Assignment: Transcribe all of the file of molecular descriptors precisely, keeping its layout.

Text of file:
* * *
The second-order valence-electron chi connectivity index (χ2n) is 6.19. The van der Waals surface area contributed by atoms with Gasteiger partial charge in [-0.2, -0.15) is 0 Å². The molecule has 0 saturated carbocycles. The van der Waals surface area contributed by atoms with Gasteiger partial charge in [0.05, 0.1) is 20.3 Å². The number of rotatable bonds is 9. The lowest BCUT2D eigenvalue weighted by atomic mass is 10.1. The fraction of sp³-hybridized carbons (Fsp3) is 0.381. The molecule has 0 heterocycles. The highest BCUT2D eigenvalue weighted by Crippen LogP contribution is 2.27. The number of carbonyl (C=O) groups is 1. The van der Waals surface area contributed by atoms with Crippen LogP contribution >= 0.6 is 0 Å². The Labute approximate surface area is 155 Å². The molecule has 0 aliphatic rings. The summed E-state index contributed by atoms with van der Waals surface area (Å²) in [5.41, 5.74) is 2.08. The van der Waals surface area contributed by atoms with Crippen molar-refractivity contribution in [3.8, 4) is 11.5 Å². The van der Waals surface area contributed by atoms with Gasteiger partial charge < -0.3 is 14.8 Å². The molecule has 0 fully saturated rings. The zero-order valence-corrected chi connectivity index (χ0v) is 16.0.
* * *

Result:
The second-order valence-electron chi connectivity index (χ2n) is 6.19. The van der Waals surface area contributed by atoms with Gasteiger partial charge in [-0.2, -0.15) is 0 Å². The molecule has 0 saturated carbocycles. The van der Waals surface area contributed by atoms with Gasteiger partial charge in [0.05, 0.1) is 20.3 Å². The number of rotatable bonds is 9. The lowest BCUT2D eigenvalue weighted by atomic mass is 10.1. The fraction of sp³-hybridized carbons (Fsp3) is 0.381. The molecule has 0 heterocycles. The highest BCUT2D eigenvalue weighted by Crippen LogP contribution is 2.27. The number of carbonyl (C=O) groups is 1. The van der Waals surface area contributed by atoms with Crippen LogP contribution >= 0.6 is 0 Å². The Labute approximate surface area is 155 Å². The molecule has 0 aliphatic rings. The summed E-state index contributed by atoms with van der Waals surface area (Å²) in [5.41, 5.74) is 2.08. The van der Waals surface area contributed by atoms with Crippen molar-refractivity contribution in [3.8, 4) is 11.5 Å². The van der Waals surface area contributed by atoms with Gasteiger partial charge < -0.3 is 14.8 Å². The molecule has 0 fully saturated rings. The zero-order valence-corrected chi connectivity index (χ0v) is 16.0.